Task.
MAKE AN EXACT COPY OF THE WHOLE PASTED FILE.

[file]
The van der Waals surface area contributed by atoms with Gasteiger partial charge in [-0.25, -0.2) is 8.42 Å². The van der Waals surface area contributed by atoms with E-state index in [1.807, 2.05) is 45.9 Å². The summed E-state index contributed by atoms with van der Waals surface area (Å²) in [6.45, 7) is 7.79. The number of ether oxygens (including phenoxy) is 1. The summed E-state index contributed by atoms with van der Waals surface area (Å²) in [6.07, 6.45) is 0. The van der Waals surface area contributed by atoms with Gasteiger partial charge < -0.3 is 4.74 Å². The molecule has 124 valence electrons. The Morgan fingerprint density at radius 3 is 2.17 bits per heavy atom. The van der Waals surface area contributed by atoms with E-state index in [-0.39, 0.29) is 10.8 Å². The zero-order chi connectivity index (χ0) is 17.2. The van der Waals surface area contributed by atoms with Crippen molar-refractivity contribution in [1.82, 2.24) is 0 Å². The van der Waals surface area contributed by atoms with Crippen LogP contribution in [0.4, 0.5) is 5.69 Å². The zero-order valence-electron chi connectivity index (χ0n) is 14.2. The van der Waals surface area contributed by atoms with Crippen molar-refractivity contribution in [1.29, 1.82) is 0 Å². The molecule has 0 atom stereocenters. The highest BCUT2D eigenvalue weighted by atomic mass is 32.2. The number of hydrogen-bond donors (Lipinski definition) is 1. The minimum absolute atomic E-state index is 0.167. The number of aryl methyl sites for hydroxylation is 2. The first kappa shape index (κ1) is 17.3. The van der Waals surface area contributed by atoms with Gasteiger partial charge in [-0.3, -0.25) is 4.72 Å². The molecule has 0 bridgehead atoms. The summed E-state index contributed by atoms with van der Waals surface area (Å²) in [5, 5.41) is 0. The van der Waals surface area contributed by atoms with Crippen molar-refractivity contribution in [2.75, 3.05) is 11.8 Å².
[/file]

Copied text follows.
The van der Waals surface area contributed by atoms with Gasteiger partial charge in [-0.25, -0.2) is 8.42 Å². The van der Waals surface area contributed by atoms with E-state index in [1.807, 2.05) is 45.9 Å². The summed E-state index contributed by atoms with van der Waals surface area (Å²) in [6.45, 7) is 7.79. The number of ether oxygens (including phenoxy) is 1. The summed E-state index contributed by atoms with van der Waals surface area (Å²) in [6.07, 6.45) is 0. The van der Waals surface area contributed by atoms with Gasteiger partial charge < -0.3 is 4.74 Å². The molecule has 124 valence electrons. The Morgan fingerprint density at radius 3 is 2.17 bits per heavy atom. The van der Waals surface area contributed by atoms with E-state index in [-0.39, 0.29) is 10.8 Å². The zero-order chi connectivity index (χ0) is 17.2. The van der Waals surface area contributed by atoms with Crippen molar-refractivity contribution in [1.82, 2.24) is 0 Å². The van der Waals surface area contributed by atoms with Crippen LogP contribution in [0.4, 0.5) is 5.69 Å². The zero-order valence-electron chi connectivity index (χ0n) is 14.2. The van der Waals surface area contributed by atoms with Crippen molar-refractivity contribution in [1.29, 1.82) is 0 Å². The molecule has 0 atom stereocenters. The highest BCUT2D eigenvalue weighted by atomic mass is 32.2. The number of hydrogen-bond donors (Lipinski definition) is 1. The minimum absolute atomic E-state index is 0.167. The number of aryl methyl sites for hydroxylation is 2. The first kappa shape index (κ1) is 17.3. The van der Waals surface area contributed by atoms with Gasteiger partial charge in [-0.3, -0.25) is 4.72 Å². The molecule has 0 bridgehead atoms. The summed E-state index contributed by atoms with van der Waals surface area (Å²) in [5, 5.41) is 0. The van der Waals surface area contributed by atoms with Crippen molar-refractivity contribution in [2.75, 3.05) is 11.8 Å².